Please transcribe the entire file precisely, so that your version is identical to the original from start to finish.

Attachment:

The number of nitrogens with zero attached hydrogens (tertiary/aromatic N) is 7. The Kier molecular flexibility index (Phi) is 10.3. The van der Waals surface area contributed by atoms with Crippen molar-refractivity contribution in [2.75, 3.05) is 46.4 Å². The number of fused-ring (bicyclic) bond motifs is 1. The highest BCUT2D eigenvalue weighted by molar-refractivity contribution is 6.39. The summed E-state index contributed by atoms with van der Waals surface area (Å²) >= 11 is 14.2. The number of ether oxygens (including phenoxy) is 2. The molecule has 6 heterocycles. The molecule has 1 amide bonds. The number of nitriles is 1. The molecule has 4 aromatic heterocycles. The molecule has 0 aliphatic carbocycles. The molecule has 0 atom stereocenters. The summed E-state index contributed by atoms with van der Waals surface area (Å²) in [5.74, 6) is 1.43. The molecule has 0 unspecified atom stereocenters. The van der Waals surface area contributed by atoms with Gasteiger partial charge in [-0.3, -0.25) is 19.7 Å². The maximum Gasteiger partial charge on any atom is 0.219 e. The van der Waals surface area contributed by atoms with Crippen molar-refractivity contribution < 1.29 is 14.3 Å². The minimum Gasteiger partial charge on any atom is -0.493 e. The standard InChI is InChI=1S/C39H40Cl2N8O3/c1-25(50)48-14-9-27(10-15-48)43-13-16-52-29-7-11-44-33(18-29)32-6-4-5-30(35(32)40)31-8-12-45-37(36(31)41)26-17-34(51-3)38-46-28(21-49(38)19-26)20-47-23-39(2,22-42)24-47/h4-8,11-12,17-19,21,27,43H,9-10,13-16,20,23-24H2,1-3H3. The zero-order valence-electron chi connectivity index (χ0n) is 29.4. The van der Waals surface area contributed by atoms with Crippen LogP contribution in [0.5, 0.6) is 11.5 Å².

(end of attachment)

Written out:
The number of nitrogens with zero attached hydrogens (tertiary/aromatic N) is 7. The Kier molecular flexibility index (Phi) is 10.3. The van der Waals surface area contributed by atoms with Crippen molar-refractivity contribution in [2.75, 3.05) is 46.4 Å². The number of fused-ring (bicyclic) bond motifs is 1. The highest BCUT2D eigenvalue weighted by molar-refractivity contribution is 6.39. The summed E-state index contributed by atoms with van der Waals surface area (Å²) >= 11 is 14.2. The number of ether oxygens (including phenoxy) is 2. The molecule has 6 heterocycles. The molecule has 1 amide bonds. The number of nitriles is 1. The molecule has 4 aromatic heterocycles. The molecule has 0 aliphatic carbocycles. The molecule has 0 atom stereocenters. The summed E-state index contributed by atoms with van der Waals surface area (Å²) in [5.74, 6) is 1.43. The molecule has 0 unspecified atom stereocenters. The van der Waals surface area contributed by atoms with Gasteiger partial charge in [-0.3, -0.25) is 19.7 Å². The maximum Gasteiger partial charge on any atom is 0.219 e. The van der Waals surface area contributed by atoms with Crippen molar-refractivity contribution < 1.29 is 14.3 Å². The minimum Gasteiger partial charge on any atom is -0.493 e. The standard InChI is InChI=1S/C39H40Cl2N8O3/c1-25(50)48-14-9-27(10-15-48)43-13-16-52-29-7-11-44-33(18-29)32-6-4-5-30(35(32)40)31-8-12-45-37(36(31)41)26-17-34(51-3)38-46-28(21-49(38)19-26)20-47-23-39(2,22-42)24-47/h4-8,11-12,17-19,21,27,43H,9-10,13-16,20,23-24H2,1-3H3. The zero-order valence-electron chi connectivity index (χ0n) is 29.4. The van der Waals surface area contributed by atoms with Crippen LogP contribution in [0.5, 0.6) is 11.5 Å².